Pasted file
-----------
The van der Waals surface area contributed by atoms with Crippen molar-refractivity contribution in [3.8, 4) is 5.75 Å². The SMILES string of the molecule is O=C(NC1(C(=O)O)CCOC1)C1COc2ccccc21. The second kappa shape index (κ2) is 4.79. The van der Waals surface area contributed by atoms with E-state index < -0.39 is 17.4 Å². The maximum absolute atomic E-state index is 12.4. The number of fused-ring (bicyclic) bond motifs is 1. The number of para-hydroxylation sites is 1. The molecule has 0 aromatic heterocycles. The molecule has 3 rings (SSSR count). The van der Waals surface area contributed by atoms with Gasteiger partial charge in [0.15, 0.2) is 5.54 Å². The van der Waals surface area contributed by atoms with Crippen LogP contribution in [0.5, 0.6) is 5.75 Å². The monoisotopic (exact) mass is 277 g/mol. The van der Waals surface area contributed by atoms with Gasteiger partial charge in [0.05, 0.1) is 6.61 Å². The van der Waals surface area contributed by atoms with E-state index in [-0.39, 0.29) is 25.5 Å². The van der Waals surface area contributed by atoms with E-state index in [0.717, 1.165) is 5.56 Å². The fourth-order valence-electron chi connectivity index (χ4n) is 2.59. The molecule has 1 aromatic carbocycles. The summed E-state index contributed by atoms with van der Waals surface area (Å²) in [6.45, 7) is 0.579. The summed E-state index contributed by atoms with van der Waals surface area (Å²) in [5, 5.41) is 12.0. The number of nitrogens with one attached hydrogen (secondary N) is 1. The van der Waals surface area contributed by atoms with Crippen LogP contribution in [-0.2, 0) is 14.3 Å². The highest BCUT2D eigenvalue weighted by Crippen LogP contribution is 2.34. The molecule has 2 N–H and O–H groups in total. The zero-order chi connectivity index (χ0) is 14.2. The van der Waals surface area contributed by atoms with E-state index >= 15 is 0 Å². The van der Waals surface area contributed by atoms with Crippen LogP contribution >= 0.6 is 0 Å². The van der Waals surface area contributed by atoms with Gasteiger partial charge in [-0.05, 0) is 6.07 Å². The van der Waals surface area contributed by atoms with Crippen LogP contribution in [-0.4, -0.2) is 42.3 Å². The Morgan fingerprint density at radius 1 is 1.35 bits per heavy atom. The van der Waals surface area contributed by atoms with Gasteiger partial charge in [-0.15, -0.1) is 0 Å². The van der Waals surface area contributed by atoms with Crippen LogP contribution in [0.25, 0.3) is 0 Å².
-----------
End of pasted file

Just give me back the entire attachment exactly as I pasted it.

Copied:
The van der Waals surface area contributed by atoms with Crippen molar-refractivity contribution in [3.8, 4) is 5.75 Å². The SMILES string of the molecule is O=C(NC1(C(=O)O)CCOC1)C1COc2ccccc21. The second kappa shape index (κ2) is 4.79. The van der Waals surface area contributed by atoms with E-state index < -0.39 is 17.4 Å². The maximum absolute atomic E-state index is 12.4. The number of fused-ring (bicyclic) bond motifs is 1. The number of para-hydroxylation sites is 1. The molecule has 0 aromatic heterocycles. The molecule has 3 rings (SSSR count). The van der Waals surface area contributed by atoms with Gasteiger partial charge in [0.15, 0.2) is 5.54 Å². The van der Waals surface area contributed by atoms with Crippen LogP contribution in [0.5, 0.6) is 5.75 Å². The monoisotopic (exact) mass is 277 g/mol. The van der Waals surface area contributed by atoms with Gasteiger partial charge in [0.05, 0.1) is 6.61 Å². The van der Waals surface area contributed by atoms with E-state index in [-0.39, 0.29) is 25.5 Å². The van der Waals surface area contributed by atoms with E-state index in [0.717, 1.165) is 5.56 Å². The fourth-order valence-electron chi connectivity index (χ4n) is 2.59. The molecule has 1 aromatic carbocycles. The summed E-state index contributed by atoms with van der Waals surface area (Å²) in [6.45, 7) is 0.579. The summed E-state index contributed by atoms with van der Waals surface area (Å²) in [5, 5.41) is 12.0. The number of nitrogens with one attached hydrogen (secondary N) is 1. The van der Waals surface area contributed by atoms with Crippen LogP contribution in [-0.2, 0) is 14.3 Å². The highest BCUT2D eigenvalue weighted by Crippen LogP contribution is 2.34. The molecule has 2 N–H and O–H groups in total. The zero-order chi connectivity index (χ0) is 14.2. The van der Waals surface area contributed by atoms with E-state index >= 15 is 0 Å². The van der Waals surface area contributed by atoms with Crippen LogP contribution >= 0.6 is 0 Å². The van der Waals surface area contributed by atoms with Gasteiger partial charge in [-0.05, 0) is 6.07 Å². The van der Waals surface area contributed by atoms with Crippen LogP contribution in [-0.4, -0.2) is 42.3 Å². The Morgan fingerprint density at radius 1 is 1.35 bits per heavy atom. The van der Waals surface area contributed by atoms with Gasteiger partial charge in [-0.15, -0.1) is 0 Å². The van der Waals surface area contributed by atoms with Crippen LogP contribution in [0.25, 0.3) is 0 Å².